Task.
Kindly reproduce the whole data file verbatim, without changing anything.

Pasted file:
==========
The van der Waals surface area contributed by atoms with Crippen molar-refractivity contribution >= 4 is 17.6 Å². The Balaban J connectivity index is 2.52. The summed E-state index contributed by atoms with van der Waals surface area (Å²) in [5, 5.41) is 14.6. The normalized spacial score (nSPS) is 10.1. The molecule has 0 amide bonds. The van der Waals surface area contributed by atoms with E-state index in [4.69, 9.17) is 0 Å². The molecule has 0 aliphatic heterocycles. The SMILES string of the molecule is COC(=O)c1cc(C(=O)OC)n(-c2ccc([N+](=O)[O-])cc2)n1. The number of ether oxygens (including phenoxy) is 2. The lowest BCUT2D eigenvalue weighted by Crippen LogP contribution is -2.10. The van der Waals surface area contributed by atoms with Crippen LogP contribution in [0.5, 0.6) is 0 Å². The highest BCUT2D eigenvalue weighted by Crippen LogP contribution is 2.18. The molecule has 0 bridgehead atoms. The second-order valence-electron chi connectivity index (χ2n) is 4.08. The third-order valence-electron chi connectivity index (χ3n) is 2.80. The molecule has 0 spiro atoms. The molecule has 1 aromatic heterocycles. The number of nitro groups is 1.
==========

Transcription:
The van der Waals surface area contributed by atoms with Crippen molar-refractivity contribution >= 4 is 17.6 Å². The Balaban J connectivity index is 2.52. The summed E-state index contributed by atoms with van der Waals surface area (Å²) in [5, 5.41) is 14.6. The normalized spacial score (nSPS) is 10.1. The molecule has 0 amide bonds. The van der Waals surface area contributed by atoms with E-state index in [4.69, 9.17) is 0 Å². The molecule has 0 aliphatic heterocycles. The SMILES string of the molecule is COC(=O)c1cc(C(=O)OC)n(-c2ccc([N+](=O)[O-])cc2)n1. The number of ether oxygens (including phenoxy) is 2. The lowest BCUT2D eigenvalue weighted by Crippen LogP contribution is -2.10. The van der Waals surface area contributed by atoms with Crippen LogP contribution in [0.5, 0.6) is 0 Å². The highest BCUT2D eigenvalue weighted by Crippen LogP contribution is 2.18. The molecule has 0 bridgehead atoms. The second-order valence-electron chi connectivity index (χ2n) is 4.08. The third-order valence-electron chi connectivity index (χ3n) is 2.80. The molecule has 0 spiro atoms. The molecule has 1 aromatic heterocycles. The number of nitro groups is 1.